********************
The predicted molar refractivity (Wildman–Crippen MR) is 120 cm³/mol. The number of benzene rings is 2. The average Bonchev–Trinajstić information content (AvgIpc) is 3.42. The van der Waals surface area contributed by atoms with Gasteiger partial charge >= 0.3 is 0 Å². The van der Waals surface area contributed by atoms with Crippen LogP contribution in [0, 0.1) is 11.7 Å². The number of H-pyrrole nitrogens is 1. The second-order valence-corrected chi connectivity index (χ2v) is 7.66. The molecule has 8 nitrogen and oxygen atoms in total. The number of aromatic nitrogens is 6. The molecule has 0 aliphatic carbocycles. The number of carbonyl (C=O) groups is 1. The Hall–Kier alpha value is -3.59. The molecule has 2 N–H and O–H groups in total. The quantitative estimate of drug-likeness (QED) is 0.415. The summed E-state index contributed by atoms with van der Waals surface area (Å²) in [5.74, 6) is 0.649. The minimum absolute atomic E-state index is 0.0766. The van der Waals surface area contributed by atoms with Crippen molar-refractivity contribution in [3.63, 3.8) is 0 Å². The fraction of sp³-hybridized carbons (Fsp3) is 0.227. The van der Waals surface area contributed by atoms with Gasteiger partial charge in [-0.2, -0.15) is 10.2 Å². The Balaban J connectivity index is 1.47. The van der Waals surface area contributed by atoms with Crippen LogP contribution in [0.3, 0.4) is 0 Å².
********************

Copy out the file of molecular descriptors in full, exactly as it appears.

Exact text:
The predicted molar refractivity (Wildman–Crippen MR) is 120 cm³/mol. The number of benzene rings is 2. The average Bonchev–Trinajstić information content (AvgIpc) is 3.42. The van der Waals surface area contributed by atoms with Gasteiger partial charge >= 0.3 is 0 Å². The van der Waals surface area contributed by atoms with Crippen LogP contribution in [0, 0.1) is 11.7 Å². The number of H-pyrrole nitrogens is 1. The second-order valence-corrected chi connectivity index (χ2v) is 7.66. The molecule has 8 nitrogen and oxygen atoms in total. The number of aromatic nitrogens is 6. The molecule has 0 aliphatic carbocycles. The number of carbonyl (C=O) groups is 1. The Hall–Kier alpha value is -3.59. The molecule has 2 N–H and O–H groups in total. The quantitative estimate of drug-likeness (QED) is 0.415. The summed E-state index contributed by atoms with van der Waals surface area (Å²) in [5.74, 6) is 0.649. The minimum absolute atomic E-state index is 0.0766. The van der Waals surface area contributed by atoms with Crippen molar-refractivity contribution in [3.63, 3.8) is 0 Å². The fraction of sp³-hybridized carbons (Fsp3) is 0.227. The van der Waals surface area contributed by atoms with Gasteiger partial charge in [-0.2, -0.15) is 10.2 Å². The Balaban J connectivity index is 1.47. The van der Waals surface area contributed by atoms with Crippen LogP contribution in [0.3, 0.4) is 0 Å².